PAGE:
- Place a disc (washer) on the floor or table in front of the students. Have students observe the disc and ask, “What do you need to know about this disc to make it move?” Chart student responses on K.3.C1: Class Notebook; e.g.
*Where can we move the disc? How far can it move? Can I move it with something?* - Ask students if they have played games where a stick moves an object or ball. Share some ideas.
- Show the shuffleboard video and ask students to watch closely to see how the shuffleboard disc is moved in the game. Ask students to share some ideas of how the game is played.
- Show the shuffleboard video again and ask students to see if they can figure out how the students score points.
- Ask the students to think about this question: “What would you like to ask the students in the video about how to play shuffleboard?” Chart ideas on the K.3.C1: Class Notebook.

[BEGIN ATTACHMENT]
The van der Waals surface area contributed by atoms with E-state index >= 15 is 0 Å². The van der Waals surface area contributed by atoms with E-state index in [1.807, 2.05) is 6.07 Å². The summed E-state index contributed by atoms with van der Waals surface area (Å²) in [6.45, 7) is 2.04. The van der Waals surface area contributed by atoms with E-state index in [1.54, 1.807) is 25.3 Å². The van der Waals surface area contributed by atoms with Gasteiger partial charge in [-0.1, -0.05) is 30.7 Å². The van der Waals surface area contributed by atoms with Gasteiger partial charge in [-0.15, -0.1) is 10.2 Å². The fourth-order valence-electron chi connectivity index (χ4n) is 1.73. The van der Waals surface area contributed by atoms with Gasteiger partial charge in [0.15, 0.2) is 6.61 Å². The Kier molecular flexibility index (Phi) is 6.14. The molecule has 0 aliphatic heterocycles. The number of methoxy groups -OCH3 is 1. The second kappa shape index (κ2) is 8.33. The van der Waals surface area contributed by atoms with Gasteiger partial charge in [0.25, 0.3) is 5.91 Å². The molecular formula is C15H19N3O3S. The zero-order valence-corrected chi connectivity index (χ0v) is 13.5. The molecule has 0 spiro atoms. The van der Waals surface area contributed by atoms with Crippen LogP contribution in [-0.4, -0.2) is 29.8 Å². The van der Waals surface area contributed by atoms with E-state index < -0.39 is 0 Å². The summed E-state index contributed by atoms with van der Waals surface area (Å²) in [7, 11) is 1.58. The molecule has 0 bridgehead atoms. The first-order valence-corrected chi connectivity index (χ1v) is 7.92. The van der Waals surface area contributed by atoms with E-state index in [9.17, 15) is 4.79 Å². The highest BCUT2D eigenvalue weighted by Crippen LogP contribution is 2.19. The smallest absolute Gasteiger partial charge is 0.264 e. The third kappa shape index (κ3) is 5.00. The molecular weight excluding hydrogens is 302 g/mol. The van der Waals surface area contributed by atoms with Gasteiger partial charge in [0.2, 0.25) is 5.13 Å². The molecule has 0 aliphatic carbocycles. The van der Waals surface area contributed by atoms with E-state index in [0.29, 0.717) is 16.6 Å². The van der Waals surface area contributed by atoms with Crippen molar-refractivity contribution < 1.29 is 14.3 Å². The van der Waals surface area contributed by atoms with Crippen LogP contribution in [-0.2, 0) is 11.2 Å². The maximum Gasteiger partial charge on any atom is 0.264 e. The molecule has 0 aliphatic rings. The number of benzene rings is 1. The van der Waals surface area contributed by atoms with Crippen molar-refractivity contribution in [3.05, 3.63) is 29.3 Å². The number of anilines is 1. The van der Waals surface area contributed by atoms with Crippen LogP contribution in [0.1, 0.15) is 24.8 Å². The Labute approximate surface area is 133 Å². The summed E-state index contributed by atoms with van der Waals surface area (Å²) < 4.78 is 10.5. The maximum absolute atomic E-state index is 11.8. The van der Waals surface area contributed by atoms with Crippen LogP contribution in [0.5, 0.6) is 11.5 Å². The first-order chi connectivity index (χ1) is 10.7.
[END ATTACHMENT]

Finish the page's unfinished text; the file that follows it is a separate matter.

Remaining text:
- Answer student questions about playing shuffleboard.

You may want to pause the video a few times and ask the students questions about how the disc moved. “What did the boy use to move the disc? Did they push it or pull it? Did the disc move the same distance every time?”

Carry out an investigation to determine if different amounts of force cause a disc to move different distances.

- We do not have a shuffleboard at our school, but we can play mini-shuffleboard to figure out some of the strategies the students in the video used. Show the students the Cruising Disc Game Board and point out the starting point for the disc. Explain that this a mini-shuffleboard game. The goal is to push the disc, using your finger, so that it stops exactly in Box 1 without touching the lines. Remind students of how the boy in the video moved the disc. They must release the disc in the start line.
- Give students the disc and Cruising Disc Game Board and have them practice getting the disc into Box 1 for about 5 minutes.